It's there.  It only needs you to rebuild it.

I am asking for your support in helping me Reclaim, Rebuild and Renew our villages, one family at a time.

The first family is you.

This will require you to get out of your comfort zone, as all change begins with us first being uncomfortable but I promise you it will play a huge part in helping to change our world.

Here's how:

  • Get to know people on your road, in your apartment building or extended community.  Stop to say hello or ask a question. Be prepared at first for some people to think you are odd or annoying. Sadly, it is not commonplace to start small talk at the mailbox anymore. Do not be discouraged. Remember that is what we are trying to change. Keep on.
  • Create a neighborhood watch program. Gather a group of adults to walk the streets together, taking back what is rightfully yours and your children's. Coordinate keeping outdoor lights on at the same times each night to create a safer environment. Take turns keeping an eye on things in groups outside.
  • Build a community garden. It can be in your own yard... but ask neighborhood children and adults to help and take home vegetables. Leave a 'Free for Neighbors' box of veggies outside your home whenever you have extra.
  • Coordinate a parent group in your neighborhood and organize safe outings for children so they can get to know one another.
  • Organize a garbage clean up to make your area a cleaner place to live. 
  • Focus on the elderly in your community.  Visit them, bring them meals, mow their lawn, take them to appointments and learn from their experiences.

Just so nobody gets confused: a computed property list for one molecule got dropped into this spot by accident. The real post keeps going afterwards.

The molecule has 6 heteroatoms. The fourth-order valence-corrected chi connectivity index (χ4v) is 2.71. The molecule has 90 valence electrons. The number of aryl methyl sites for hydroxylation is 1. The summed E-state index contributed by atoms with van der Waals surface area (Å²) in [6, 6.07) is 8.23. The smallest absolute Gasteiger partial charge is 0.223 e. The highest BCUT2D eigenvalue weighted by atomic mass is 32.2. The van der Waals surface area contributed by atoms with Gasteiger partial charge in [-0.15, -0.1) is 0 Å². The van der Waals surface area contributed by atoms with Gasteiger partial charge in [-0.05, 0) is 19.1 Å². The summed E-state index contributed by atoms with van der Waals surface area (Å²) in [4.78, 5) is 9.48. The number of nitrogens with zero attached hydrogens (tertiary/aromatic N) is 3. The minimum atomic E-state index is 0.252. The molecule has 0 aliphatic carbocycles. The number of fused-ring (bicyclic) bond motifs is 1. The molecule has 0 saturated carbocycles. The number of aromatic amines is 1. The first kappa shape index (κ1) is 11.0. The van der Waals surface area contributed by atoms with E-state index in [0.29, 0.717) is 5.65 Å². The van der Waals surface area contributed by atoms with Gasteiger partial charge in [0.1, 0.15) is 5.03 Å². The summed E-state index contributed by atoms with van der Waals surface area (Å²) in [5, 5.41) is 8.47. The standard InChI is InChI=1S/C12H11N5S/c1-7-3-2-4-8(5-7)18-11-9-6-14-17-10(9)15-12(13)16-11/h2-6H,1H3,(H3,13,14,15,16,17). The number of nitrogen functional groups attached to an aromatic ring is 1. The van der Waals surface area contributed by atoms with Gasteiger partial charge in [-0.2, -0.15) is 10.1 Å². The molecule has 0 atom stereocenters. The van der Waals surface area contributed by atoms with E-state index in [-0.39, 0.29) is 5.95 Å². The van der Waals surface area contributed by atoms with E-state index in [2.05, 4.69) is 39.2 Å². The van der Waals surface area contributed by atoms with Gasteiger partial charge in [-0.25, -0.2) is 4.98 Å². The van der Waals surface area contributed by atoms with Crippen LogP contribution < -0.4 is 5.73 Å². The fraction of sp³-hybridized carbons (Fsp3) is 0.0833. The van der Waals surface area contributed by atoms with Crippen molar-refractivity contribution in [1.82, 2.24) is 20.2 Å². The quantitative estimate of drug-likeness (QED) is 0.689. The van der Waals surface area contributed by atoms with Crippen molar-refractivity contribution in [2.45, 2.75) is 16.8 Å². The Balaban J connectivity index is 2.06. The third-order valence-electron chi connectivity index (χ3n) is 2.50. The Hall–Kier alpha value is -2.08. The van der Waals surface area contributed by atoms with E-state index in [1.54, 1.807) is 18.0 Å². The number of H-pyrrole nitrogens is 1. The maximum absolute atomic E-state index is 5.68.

Photographer - Sarah Teo
  • Barter. Tutor a child in return for landscaping help. Teach computer skills in return for car rides. What can you give?  What could you use in return? Money is not always necessary when people are willing to work together to lift each other up.  
  • Offer to teach a skill at your home or on your porch - knitting, cooking, language.
  • Start a book club with neighborhood people only.
  • If you live in an area where there is a large population that could benefit from English as a second language classes, offer them.  Create a group of people that can help one another learn to write, read and speak in a new language.  Then, in return, ask to learn their first language so you can expand your knowledge as well.
  • Schedule weekly nature walks around your home.  Invite neighbors to come along.  Get to know your outdoor landscape and space together.  Invite special visitors to speak or share insight.  
  • Start a walking club. 
  • Help new parents find relief.  Offer advice, supplies, breast feeding support and friendship.  Offer to sit in the living room and hold the baby when a new mom needs a nap.